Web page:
For his part, Coon paints a damning picture of Childs as so out of touch about the nature of clandestine work that he had the OSS communication operation moved out of the legation because the tapping of the telegraph kept his wife awake at night. Retired Ambassador Carleton Coon Jr. recalls “This appeared treasonable to my father, and after I had started on my own diplomatic career, my father swore he would never allow his son to serve under ‘that SOB’.”
Whether this was “treasonable” conduct or just extreme micromanagement is a matter of opinion. What is less debatable is that many of Childs’ colleagues saw him as priggish. For instance, he proudly recounted his success in prohibiting female American dependents from wearing slacks and shorts within the residential compound in Addis Ababa, his last diplomatic posting, in the early 1950s. When the women protested this vestige of Puritanism, Childs threatened to have any offenders and their husbands transferred out of Ethiopia.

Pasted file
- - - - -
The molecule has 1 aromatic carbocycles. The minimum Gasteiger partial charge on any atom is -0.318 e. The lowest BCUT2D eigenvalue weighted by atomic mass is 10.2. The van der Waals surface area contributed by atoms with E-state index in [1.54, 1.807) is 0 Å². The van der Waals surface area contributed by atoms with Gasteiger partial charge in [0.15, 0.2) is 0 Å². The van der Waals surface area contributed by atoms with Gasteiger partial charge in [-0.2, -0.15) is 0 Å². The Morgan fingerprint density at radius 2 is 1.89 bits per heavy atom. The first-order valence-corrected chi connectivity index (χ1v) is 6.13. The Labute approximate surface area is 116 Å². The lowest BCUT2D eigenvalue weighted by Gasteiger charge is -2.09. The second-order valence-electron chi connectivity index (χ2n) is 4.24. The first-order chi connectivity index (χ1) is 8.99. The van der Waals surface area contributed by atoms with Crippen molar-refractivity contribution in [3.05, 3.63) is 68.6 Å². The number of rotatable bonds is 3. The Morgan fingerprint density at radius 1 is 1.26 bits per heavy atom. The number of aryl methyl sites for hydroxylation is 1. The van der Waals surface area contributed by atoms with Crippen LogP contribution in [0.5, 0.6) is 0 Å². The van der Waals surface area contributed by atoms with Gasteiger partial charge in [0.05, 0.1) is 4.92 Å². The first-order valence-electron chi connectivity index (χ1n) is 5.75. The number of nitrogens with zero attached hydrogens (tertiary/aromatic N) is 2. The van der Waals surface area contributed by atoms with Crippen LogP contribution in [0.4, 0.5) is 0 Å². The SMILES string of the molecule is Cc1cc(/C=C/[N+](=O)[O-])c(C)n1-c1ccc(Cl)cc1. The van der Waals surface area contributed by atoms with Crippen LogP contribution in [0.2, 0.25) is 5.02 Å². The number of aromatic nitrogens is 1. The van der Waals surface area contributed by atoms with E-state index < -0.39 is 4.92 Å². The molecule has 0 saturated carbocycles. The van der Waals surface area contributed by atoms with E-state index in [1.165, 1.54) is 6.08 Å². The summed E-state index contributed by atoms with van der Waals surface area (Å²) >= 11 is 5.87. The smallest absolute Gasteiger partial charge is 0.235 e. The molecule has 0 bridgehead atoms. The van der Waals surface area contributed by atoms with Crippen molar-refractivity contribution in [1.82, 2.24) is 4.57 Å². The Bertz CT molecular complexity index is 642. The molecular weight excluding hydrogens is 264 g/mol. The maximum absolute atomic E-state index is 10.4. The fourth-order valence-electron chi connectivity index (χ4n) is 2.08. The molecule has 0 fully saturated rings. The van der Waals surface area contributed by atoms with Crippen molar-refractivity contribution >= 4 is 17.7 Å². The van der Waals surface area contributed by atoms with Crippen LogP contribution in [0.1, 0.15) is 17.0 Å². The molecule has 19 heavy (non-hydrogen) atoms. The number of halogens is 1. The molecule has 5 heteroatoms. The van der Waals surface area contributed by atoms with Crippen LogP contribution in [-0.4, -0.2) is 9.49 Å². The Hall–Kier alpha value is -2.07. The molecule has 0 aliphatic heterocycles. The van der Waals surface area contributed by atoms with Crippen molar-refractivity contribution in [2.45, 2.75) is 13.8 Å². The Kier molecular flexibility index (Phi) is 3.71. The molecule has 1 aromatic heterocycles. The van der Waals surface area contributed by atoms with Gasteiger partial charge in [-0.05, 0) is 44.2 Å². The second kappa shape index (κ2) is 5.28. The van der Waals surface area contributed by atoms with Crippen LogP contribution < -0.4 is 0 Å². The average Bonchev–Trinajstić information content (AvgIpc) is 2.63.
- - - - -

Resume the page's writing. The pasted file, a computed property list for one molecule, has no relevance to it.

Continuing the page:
Fascist Visas Save Jewish Lives
During his time in Spanish-occupied Tangier of the 1940s, Chargé Childs had initially approached the Spanish authorities with circumspection, assuming that High Commissioner General Luis Orgaz was a Franco fascist. But working contacts fostered warmer relations, which would lead to an important humanitarian action.
Tangier, like the Casablanca depicted in the film of that title, was an important hub for refugees fleeing both the war and the Holocaust. Renée Reichmann, herself a refugee from Hungary, was a key figure in relief efforts from Tangier, and was affiliated with the American Jewish Joint Distribution Committee.